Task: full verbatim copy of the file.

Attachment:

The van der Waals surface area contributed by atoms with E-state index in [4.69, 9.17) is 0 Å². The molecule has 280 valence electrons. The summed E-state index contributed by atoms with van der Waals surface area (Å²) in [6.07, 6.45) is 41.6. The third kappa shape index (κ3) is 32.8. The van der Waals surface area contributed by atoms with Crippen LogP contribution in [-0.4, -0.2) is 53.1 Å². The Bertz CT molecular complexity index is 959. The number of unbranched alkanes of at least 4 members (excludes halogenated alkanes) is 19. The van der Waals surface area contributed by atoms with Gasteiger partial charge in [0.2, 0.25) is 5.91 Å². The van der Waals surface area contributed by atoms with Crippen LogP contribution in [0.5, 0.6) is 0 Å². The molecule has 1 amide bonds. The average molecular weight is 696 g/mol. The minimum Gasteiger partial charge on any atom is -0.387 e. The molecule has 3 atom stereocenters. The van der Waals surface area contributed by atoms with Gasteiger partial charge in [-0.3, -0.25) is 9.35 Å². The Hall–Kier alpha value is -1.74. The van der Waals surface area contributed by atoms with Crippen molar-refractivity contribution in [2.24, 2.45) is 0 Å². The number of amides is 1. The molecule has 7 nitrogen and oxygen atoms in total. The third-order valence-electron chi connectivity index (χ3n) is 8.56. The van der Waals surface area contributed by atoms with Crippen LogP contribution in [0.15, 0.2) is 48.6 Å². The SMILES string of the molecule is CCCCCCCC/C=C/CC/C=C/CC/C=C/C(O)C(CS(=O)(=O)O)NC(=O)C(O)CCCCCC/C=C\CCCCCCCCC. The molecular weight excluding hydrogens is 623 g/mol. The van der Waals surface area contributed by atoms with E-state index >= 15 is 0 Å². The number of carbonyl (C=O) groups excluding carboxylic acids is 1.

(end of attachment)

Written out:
The van der Waals surface area contributed by atoms with E-state index in [4.69, 9.17) is 0 Å². The molecule has 280 valence electrons. The summed E-state index contributed by atoms with van der Waals surface area (Å²) in [6.07, 6.45) is 41.6. The third kappa shape index (κ3) is 32.8. The van der Waals surface area contributed by atoms with Crippen LogP contribution in [-0.4, -0.2) is 53.1 Å². The Bertz CT molecular complexity index is 959. The number of unbranched alkanes of at least 4 members (excludes halogenated alkanes) is 19. The van der Waals surface area contributed by atoms with Gasteiger partial charge in [0.2, 0.25) is 5.91 Å². The van der Waals surface area contributed by atoms with Crippen LogP contribution in [0.5, 0.6) is 0 Å². The molecule has 1 amide bonds. The average molecular weight is 696 g/mol. The minimum Gasteiger partial charge on any atom is -0.387 e. The molecule has 3 atom stereocenters. The van der Waals surface area contributed by atoms with Gasteiger partial charge in [-0.3, -0.25) is 9.35 Å². The Hall–Kier alpha value is -1.74. The van der Waals surface area contributed by atoms with Crippen molar-refractivity contribution in [2.24, 2.45) is 0 Å². The number of amides is 1. The molecule has 7 nitrogen and oxygen atoms in total. The third-order valence-electron chi connectivity index (χ3n) is 8.56. The van der Waals surface area contributed by atoms with Crippen LogP contribution in [0.15, 0.2) is 48.6 Å². The SMILES string of the molecule is CCCCCCCC/C=C/CC/C=C/CC/C=C/C(O)C(CS(=O)(=O)O)NC(=O)C(O)CCCCCC/C=C\CCCCCCCCC. The molecular weight excluding hydrogens is 623 g/mol. The van der Waals surface area contributed by atoms with E-state index >= 15 is 0 Å². The number of carbonyl (C=O) groups excluding carboxylic acids is 1.